Mild curries like sag aloo can be given a creamy texture by cooking with vegetable ghee or oil and adding soya yoghurt or coconut milk.
Creamy soups can be made with soya milk and spicy soups can be given a great flavour and texture with coconut milk.
Milkshakes can be made by blending any milk-alternative with syrup, fruit or soya ice cream. You can also buy Alpro OY drinks in chocolate, strawberry, vanilla and banana flavours from supermarkets and health food shops.
You can even buy dairy-free fudge, nougat, coffee-whitener and pizzas!
Giving up Dairy Products – Action Plan
- Investigate the growing range of dairy alternatives available from shops. Try them to see which brands you like.
- Try tofu, soya milk and other vegan products in your favourite recipes. Experiment to see what works for you.
- Invest in some good vegan cookbooks and try some new recipes. You can buy them from the Animal Aid online shop or other online book sellers. Many high street bookshops have a vegetarian and vegan cookery section.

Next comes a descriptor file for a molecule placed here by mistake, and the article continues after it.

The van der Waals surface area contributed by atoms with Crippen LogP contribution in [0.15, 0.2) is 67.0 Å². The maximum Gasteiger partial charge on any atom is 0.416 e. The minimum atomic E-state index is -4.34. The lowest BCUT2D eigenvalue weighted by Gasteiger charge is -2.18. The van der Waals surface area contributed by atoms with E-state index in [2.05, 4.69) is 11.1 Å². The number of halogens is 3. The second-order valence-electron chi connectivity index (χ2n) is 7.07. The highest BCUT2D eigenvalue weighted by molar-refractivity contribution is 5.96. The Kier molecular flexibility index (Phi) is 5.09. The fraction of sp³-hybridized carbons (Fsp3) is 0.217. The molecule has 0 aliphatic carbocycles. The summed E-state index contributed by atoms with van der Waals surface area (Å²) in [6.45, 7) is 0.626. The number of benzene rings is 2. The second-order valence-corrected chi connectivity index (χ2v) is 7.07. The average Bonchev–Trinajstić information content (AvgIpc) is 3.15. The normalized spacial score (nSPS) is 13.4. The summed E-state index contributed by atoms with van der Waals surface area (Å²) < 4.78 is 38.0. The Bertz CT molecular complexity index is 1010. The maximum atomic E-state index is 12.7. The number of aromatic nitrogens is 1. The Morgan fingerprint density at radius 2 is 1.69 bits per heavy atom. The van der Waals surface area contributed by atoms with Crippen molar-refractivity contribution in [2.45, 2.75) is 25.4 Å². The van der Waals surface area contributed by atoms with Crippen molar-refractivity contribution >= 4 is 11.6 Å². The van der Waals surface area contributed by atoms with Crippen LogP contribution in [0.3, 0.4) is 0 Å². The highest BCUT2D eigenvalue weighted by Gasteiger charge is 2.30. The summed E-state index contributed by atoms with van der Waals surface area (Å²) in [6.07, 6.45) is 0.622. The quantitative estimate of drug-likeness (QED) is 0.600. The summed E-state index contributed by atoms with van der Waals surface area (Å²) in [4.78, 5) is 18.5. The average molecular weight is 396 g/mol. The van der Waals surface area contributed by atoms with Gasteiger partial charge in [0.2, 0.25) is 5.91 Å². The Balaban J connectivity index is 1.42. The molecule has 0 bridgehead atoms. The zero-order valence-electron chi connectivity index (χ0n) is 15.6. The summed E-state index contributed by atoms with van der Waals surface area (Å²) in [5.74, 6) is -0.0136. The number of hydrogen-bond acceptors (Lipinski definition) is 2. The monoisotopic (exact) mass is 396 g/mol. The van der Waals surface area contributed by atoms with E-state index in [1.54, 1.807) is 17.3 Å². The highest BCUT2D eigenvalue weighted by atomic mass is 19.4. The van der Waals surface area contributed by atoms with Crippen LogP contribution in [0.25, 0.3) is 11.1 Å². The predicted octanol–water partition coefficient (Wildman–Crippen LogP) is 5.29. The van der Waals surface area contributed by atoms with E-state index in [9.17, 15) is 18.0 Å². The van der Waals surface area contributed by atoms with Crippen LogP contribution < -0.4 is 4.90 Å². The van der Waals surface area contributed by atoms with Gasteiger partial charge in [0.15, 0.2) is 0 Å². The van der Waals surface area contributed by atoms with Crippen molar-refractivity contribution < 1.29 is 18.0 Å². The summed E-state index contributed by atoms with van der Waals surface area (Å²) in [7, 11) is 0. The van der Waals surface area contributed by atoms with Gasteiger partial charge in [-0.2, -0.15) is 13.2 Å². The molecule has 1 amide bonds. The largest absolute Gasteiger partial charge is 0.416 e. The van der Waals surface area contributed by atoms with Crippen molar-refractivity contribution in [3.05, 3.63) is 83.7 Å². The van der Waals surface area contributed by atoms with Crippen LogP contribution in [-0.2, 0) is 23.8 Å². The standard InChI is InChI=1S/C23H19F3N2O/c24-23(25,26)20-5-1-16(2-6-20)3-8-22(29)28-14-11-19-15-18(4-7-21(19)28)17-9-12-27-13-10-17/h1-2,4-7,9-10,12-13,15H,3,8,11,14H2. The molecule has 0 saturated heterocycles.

- The internet is a brilliant source of advice and recipes.
- Educate yourself about vegan nutrition. Find out the facts about calcium and osteoporosis, vitamin D and other issues. You can then respond with confidence if concerned friends and relatives accuse you of neglecting your health.
- Put pressure on your work or college canteen and local catering establishments to provide dairy-free food and drinks for you. Forward them a copy of the Vegan Society‘s catering pack. Point out that an increasing number of people are going vegan and that many people are allergic to dairy products, so they could tap in to a significant market.
- Once you have become confident about being vegan, try introducing your friends to dairy-free dishes and discussing the issues with them if they are curious. They might be very receptive.